by By Michael Aiyetan, MBA ’16 and Environmental Finance and Impact Investing Fellow
A conversation about green bonds underscored the need for defining and setting general standards for the green bond market.
The course, ‘Strategies for Sustainability,’ taught byProfessor Glen Dowell which is part of the Sustainable Global EnterpriseImmersion, gave me the opportunity to gain an understanding of the role thatbusiness can, and must, play in moving toward a more sustainable future. Themajor assignment for the course involved engaging in a conversation with regardsto a sustainability issue that one cares about. For me the issue is the greenbond market – the environmental finance aspect of sustainability in regards tothe issuance of green bonds. As a result, I had an interesting conversation witha seasoned professional who has consulted on the potential viability of manygreen bond issues.
During the conversation, I got answers to questions that Ihave always wanted to ask about green bonds. These questions include: What isthe true meaning of a green bond? Would green bonds be the best financialsolution for an issuer? In what way can green standards be established for bondsand the use of its proceeds? What sort of assurance should be considered andwhat should be monitored? How should reporting be performed during the life ofthe bond? I prepared for the conversation by first trying to understand the currentmarket standards and learning about the GreenBond Principles, the ClimateBonds Standards, green bond indices and so on. These standards each have a differentpurpose and approach. They are evolving and are sources of guidance for greenbonds.
Currently, the global green bond market is growing rapidlyand the value of the bonds is estimated to reach US$158 billion dollarsoutstanding in 2016.Issuance of green bonds has extended beyond Multilateral Development Banks tonew issuer categories such as public institutions, utilities, corporations, andfinancial institutions. As a result it is increasingly necessary for the marketto maintain its integrity. The market represents a significant opportunity as someestimates predict that it could provide up to 84% of the private, third-partycapital necessary to finance the change to a low carbon economy.It could provide the $53 trillion in additional energy investments needed by2035 to avoid catastrophic climate change.For these reasons, upholding high standards and ensuring transparency in thegreen bond market is crucial.
Our conversation was not free of differences in opinions. Therewas disagreement on self-designating bonds as green by issuers. At present,there is no generally accepted market definition of a green project. As aresult, many projects that fall into several categories have been financed withvarious green bond issues. Although some definitions have been developed bydifferent groups, it is still open to issuers to self-designate the bonds. Sincethere is no universal agreement on definition, expectations vary by issue and issuer.These expectations will continue to evolve as the market matures. In order toavoid these varying expectations, a true definition should be developed and issuersshould not be allowed to self-label bonds as green.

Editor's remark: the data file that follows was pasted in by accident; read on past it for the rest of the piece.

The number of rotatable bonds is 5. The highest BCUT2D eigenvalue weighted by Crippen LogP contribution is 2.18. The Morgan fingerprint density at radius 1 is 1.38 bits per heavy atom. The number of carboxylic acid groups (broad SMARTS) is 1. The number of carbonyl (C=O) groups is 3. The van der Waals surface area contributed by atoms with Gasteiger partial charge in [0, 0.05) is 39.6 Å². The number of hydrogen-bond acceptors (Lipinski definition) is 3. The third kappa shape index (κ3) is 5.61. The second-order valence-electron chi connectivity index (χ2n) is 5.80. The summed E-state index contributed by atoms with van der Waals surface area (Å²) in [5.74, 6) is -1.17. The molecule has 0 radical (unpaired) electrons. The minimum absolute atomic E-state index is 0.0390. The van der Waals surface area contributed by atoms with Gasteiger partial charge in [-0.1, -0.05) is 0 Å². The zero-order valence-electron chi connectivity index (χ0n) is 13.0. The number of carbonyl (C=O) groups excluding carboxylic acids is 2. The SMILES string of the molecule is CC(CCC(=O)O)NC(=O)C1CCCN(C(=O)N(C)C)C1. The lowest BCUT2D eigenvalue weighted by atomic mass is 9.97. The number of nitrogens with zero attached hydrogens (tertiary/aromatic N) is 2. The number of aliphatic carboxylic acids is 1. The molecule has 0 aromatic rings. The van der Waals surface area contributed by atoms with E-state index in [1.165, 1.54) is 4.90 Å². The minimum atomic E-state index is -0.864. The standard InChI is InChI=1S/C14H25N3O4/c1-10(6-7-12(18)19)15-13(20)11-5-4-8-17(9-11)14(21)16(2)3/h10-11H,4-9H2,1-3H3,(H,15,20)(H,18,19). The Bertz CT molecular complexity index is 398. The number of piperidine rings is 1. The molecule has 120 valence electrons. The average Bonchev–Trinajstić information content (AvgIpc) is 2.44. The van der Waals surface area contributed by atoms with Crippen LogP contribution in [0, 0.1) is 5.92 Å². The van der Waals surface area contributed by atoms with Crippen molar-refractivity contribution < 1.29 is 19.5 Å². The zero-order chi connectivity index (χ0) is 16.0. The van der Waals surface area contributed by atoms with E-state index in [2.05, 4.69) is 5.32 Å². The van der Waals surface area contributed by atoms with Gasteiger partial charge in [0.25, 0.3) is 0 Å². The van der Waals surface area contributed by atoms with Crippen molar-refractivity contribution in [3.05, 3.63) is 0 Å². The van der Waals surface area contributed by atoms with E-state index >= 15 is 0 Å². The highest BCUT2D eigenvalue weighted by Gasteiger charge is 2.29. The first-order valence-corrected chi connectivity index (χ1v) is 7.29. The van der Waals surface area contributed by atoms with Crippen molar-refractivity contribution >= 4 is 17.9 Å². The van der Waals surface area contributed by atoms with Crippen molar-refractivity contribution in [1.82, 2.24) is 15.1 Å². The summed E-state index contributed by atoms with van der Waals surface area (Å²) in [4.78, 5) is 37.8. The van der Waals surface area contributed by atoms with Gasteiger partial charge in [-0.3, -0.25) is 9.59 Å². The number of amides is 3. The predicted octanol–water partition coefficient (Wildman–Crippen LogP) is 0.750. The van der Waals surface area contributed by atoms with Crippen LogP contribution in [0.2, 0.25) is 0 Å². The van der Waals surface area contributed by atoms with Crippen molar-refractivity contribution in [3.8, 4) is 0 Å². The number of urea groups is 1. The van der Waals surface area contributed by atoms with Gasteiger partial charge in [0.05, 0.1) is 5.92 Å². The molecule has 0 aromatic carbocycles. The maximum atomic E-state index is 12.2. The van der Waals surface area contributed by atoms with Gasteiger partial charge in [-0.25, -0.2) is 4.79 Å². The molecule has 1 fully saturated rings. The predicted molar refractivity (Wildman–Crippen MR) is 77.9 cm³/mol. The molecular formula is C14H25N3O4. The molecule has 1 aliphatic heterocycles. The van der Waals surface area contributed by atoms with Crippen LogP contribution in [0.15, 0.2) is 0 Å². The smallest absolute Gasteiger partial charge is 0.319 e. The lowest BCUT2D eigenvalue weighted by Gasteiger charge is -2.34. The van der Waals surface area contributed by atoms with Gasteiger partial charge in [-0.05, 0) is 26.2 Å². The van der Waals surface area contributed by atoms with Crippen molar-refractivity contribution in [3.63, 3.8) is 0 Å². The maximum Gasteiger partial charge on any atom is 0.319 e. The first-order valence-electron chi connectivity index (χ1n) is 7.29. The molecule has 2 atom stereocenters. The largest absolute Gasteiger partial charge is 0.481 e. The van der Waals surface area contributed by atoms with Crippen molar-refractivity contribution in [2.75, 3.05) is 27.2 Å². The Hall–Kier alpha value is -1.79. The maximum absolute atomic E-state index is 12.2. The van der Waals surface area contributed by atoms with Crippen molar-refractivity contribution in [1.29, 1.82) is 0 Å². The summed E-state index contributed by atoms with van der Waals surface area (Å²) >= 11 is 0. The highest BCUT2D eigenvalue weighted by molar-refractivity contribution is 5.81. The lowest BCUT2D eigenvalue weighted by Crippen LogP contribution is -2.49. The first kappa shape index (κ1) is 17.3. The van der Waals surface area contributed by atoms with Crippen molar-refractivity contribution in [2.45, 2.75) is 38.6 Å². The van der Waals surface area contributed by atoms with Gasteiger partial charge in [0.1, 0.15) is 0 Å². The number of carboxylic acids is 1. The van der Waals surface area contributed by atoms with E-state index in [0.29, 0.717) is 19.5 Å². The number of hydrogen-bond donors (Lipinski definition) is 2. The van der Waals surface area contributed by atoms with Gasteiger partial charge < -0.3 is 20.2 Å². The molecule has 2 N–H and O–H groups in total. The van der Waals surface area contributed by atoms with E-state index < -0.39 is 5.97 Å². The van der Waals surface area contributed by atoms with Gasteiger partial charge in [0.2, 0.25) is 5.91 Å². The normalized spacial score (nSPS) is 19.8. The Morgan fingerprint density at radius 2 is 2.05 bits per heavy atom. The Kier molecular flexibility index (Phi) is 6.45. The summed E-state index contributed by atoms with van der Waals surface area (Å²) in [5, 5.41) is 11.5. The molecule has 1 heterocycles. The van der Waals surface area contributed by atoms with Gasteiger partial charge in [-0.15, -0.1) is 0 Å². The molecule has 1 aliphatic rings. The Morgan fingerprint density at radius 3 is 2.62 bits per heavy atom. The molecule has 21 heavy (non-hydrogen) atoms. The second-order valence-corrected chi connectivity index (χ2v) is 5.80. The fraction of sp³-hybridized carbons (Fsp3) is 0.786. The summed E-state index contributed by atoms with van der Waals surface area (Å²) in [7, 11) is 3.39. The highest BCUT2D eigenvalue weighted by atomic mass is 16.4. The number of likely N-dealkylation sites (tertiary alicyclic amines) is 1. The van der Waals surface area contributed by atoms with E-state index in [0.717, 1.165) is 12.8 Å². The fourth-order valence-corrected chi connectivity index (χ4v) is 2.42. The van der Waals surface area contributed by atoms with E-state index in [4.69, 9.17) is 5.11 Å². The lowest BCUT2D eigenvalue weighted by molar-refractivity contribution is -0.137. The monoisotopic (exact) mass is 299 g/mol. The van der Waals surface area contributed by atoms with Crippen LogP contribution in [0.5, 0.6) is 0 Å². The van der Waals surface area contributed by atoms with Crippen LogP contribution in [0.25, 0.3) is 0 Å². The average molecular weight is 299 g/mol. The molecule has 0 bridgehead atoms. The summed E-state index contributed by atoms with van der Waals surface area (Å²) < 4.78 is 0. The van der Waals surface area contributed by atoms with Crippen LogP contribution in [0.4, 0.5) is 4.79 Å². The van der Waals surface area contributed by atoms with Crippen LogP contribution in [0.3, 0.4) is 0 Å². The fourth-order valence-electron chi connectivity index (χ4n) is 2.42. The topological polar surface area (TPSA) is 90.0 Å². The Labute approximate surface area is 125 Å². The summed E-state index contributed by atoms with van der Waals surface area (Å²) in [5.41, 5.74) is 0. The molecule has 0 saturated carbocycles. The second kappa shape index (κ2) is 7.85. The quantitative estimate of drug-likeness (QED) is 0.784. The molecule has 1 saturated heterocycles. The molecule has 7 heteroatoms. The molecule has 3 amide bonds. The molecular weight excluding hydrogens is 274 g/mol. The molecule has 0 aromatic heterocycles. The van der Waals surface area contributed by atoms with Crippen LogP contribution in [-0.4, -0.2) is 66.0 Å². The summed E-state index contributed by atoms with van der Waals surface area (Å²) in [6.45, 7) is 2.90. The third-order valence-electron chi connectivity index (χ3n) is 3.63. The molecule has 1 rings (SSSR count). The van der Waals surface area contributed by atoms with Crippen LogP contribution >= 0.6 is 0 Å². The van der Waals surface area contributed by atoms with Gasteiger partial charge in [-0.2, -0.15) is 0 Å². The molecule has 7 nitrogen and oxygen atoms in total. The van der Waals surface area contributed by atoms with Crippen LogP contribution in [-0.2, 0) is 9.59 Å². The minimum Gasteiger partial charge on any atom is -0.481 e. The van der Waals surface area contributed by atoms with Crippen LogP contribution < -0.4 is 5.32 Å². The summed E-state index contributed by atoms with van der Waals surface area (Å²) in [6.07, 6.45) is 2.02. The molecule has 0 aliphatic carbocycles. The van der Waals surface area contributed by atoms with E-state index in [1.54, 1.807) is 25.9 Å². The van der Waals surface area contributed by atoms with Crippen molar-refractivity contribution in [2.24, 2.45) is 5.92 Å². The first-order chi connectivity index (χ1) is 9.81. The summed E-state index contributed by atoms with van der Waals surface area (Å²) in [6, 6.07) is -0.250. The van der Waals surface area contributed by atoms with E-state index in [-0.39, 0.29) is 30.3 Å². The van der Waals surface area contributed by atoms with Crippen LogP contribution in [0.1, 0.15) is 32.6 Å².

The use of proceeds, reporting, and impact analysis areother areas where we had some disagreement. An opinion that green proceedsshould not be added to other funds, which are meant for an issuer’s existinggreen infrastructure initiatives, was met with disapproval. It was termedunnecessary – that proceeds can be added to other funds in an issuer’s treasuryas long as the green bond objectives are met. Overall, we both agreed thatmarket standardization is the answer to most questions and other concerns. Standardswill inform any issuer on how to separately manage the use of green bondproceeds from non-green bond proceeds. They would explicitly state reportingrequirements on those proceeds and provide guidelines on how to analyze theimpact of green projects.
I learned from the conversation that there is a rich set ofperspectives about how the market for green bonds can continue to grow with purpose(i.e. mobilizing private sector financing for climate-friendly investments) andwith integrity. I learned that “one size does not fit all” in regards to themeaning of “green” and the financial information of the bond. I also learnedthat it would be better to keep the “green” simple and allow a clear approachthat works towards progress, without making “perfect to be the enemy of good.” Allmarket participants – issuers, intermediaries, and investors – should keep tohigh standards and take responsibility for their roles, so the green bondmarket can achieve its goals. The interests and motivations of key marketplayers should be completely aligned.
 Jessica ShanklemanJess_Shankleman, ‘Green Bond Market Will Grow to $158 Billion in 2016, HSBCSays’, Bloomberg.com<http://www.bloomberg.com/news/articles/2016-01-26/green-bond-market-will-grow-to-158-billion-in-2016-hsbc-says>[accessed 1 April 2016].
 ‘Whitehouse, Lacy, et Al.“Carbon Capital: Financing the Low Carbon Economy”, Accenture, February 2011,p.58.’
 As You Sow Foundation, ‘As YouSow – Corporate Accountability, Shareholder Action, and Toxics Reduction’<http://www.asyousow.org/ays_report/green-bonds-in-brief/> [accessed 21February 2016].